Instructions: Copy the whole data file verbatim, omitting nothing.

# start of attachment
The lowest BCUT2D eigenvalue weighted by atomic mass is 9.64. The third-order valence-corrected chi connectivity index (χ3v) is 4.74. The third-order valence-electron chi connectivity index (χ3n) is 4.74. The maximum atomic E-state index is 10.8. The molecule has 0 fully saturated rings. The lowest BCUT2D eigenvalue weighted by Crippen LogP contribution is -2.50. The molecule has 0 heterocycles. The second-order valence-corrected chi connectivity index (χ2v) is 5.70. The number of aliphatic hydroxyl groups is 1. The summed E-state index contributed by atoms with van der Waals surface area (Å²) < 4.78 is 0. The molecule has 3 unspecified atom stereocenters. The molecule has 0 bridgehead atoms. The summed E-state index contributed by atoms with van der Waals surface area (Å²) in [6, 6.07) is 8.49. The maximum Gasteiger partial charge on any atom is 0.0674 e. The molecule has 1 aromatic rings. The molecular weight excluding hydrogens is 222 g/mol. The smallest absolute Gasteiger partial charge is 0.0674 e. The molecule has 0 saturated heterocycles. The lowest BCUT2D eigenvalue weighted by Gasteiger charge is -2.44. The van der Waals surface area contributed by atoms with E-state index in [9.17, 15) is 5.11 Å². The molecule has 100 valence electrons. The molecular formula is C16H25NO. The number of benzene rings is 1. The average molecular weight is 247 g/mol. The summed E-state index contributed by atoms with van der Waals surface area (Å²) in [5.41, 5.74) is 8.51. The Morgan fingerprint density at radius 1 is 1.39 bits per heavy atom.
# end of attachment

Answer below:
The lowest BCUT2D eigenvalue weighted by atomic mass is 9.64. The third-order valence-corrected chi connectivity index (χ3v) is 4.74. The third-order valence-electron chi connectivity index (χ3n) is 4.74. The maximum atomic E-state index is 10.8. The molecule has 0 fully saturated rings. The lowest BCUT2D eigenvalue weighted by Crippen LogP contribution is -2.50. The molecule has 0 heterocycles. The second-order valence-corrected chi connectivity index (χ2v) is 5.70. The number of aliphatic hydroxyl groups is 1. The summed E-state index contributed by atoms with van der Waals surface area (Å²) < 4.78 is 0. The molecule has 3 unspecified atom stereocenters. The molecule has 0 bridgehead atoms. The summed E-state index contributed by atoms with van der Waals surface area (Å²) in [6, 6.07) is 8.49. The maximum Gasteiger partial charge on any atom is 0.0674 e. The molecule has 1 aromatic rings. The molecular weight excluding hydrogens is 222 g/mol. The smallest absolute Gasteiger partial charge is 0.0674 e. The molecule has 0 saturated heterocycles. The lowest BCUT2D eigenvalue weighted by Gasteiger charge is -2.44. The van der Waals surface area contributed by atoms with E-state index in [9.17, 15) is 5.11 Å². The molecule has 100 valence electrons. The molecular formula is C16H25NO. The number of benzene rings is 1. The average molecular weight is 247 g/mol. The summed E-state index contributed by atoms with van der Waals surface area (Å²) in [5.41, 5.74) is 8.51. The Morgan fingerprint density at radius 1 is 1.39 bits per heavy atom.